Afterfeast of the Transfiguration.
Holy Martyr and Archdeacon Euplus of Catania
August 11 Old Style
The final fast of the year is quickly coming to a close. September 1 begins the Church new year and the cycle of feasts and observances. Renewal is a continual theme in the Orthodox life: Nativity, the coming of the light; Lent, with clean week and Pascha, the eighth day that belongs to the Kingdom to come. Even the weekly experience of confession followed by communion on Sunday (a weekly experience of the eight day) is both a cleansing and a new beginning.
The liturgical year ends with two major feasts in August which continue this theme of renewal: Transfiguration and the Dormition of the Theotokos. Transfiguration (August 6) commemorates the revelation of Christ's glory on Mt. Tabor to the disciples Peter, James and John "as far as they could bear it." It is a foreshadowing of the Resurrection and the renewal of all creation in its glory. "His face shone like the sun, and His raiment became white as snow." St. Nikolai Velimirovic says in the Prologue from Ochrid, "Up to this moment, the Lord had many times shown His divine power to His disciples, but on Tabor He showed them His divine nature." And it is to this divine nature that humanity and all of creation are called. We have become partakers of the divine nature and if we persevere our faces and garments will shine with the same brightness seen on Mt. Tabor.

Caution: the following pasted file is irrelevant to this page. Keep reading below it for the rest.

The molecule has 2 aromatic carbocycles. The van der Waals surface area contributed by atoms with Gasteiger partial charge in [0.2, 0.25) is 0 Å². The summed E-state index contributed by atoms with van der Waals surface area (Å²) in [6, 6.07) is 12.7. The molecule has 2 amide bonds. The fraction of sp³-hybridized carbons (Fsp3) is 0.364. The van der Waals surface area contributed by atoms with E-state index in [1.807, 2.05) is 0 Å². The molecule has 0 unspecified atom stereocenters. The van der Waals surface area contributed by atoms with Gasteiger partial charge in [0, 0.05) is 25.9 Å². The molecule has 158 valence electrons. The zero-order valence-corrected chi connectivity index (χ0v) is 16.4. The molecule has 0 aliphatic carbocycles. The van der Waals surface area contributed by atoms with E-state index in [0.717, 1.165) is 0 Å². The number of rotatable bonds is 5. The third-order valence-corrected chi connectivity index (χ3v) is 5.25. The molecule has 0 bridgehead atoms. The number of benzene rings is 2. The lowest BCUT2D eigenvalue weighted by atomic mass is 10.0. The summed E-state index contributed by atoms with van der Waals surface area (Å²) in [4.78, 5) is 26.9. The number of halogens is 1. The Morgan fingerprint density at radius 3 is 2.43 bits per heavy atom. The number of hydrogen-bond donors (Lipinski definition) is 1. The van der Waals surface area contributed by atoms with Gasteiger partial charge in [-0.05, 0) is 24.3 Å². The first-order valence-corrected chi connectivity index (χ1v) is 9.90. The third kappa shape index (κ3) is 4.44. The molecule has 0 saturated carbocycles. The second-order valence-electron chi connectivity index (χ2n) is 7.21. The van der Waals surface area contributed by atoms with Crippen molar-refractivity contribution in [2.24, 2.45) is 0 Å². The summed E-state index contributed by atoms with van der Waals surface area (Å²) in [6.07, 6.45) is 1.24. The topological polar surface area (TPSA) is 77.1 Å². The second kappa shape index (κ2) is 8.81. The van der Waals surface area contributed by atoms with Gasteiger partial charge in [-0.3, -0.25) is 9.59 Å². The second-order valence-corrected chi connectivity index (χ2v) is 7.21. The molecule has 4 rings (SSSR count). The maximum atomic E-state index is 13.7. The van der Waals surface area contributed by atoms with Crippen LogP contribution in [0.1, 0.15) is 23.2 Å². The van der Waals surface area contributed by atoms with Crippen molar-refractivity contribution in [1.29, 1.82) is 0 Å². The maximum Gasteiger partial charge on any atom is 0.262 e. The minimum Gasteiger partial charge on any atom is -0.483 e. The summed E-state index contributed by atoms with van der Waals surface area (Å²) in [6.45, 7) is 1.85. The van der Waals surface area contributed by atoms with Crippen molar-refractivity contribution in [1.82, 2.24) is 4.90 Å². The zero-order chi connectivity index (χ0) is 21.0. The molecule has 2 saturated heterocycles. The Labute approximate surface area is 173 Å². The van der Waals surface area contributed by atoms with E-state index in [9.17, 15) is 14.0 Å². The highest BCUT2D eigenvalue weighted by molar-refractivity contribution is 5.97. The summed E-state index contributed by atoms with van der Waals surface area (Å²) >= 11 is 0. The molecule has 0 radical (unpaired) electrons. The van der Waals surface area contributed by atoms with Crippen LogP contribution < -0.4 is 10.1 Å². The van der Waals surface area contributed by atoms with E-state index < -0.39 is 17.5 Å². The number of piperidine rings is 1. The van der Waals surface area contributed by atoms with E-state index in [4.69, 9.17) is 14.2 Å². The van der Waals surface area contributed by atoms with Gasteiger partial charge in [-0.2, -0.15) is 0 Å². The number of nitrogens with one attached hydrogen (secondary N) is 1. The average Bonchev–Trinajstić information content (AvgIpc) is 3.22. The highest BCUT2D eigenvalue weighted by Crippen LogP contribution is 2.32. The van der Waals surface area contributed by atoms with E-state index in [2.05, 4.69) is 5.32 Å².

The final great feast, the Dormition of the Theotokos, shows the faithful what we can look forward to when we meet the veil separating this experience of life and the next. The most holy Theotokos lays on her funeral bier surrounded by the Church, its material and immaterial members. Her body is censed and the viewer can almost hear the prayers and hymns rising to commend her soul to heaven. Behind the bier we can see what would have been unseen to those present. The Lord Jesus Christ carries the soul of the Holy Theotokos, born again as a baby wrapped in swaddling clothes, to heaven.
What strikes me most is that after years of prayer, fasting and struggle, her soul at the time of death was at the developmental stage equivalent to that of an infant. And if that is true, I should not despair of my seeming lack of progress in things spiritual. The glorious Light of Mt. Tabor will surely shine in the meek, low, flawed and the stumbling. To God be the glory!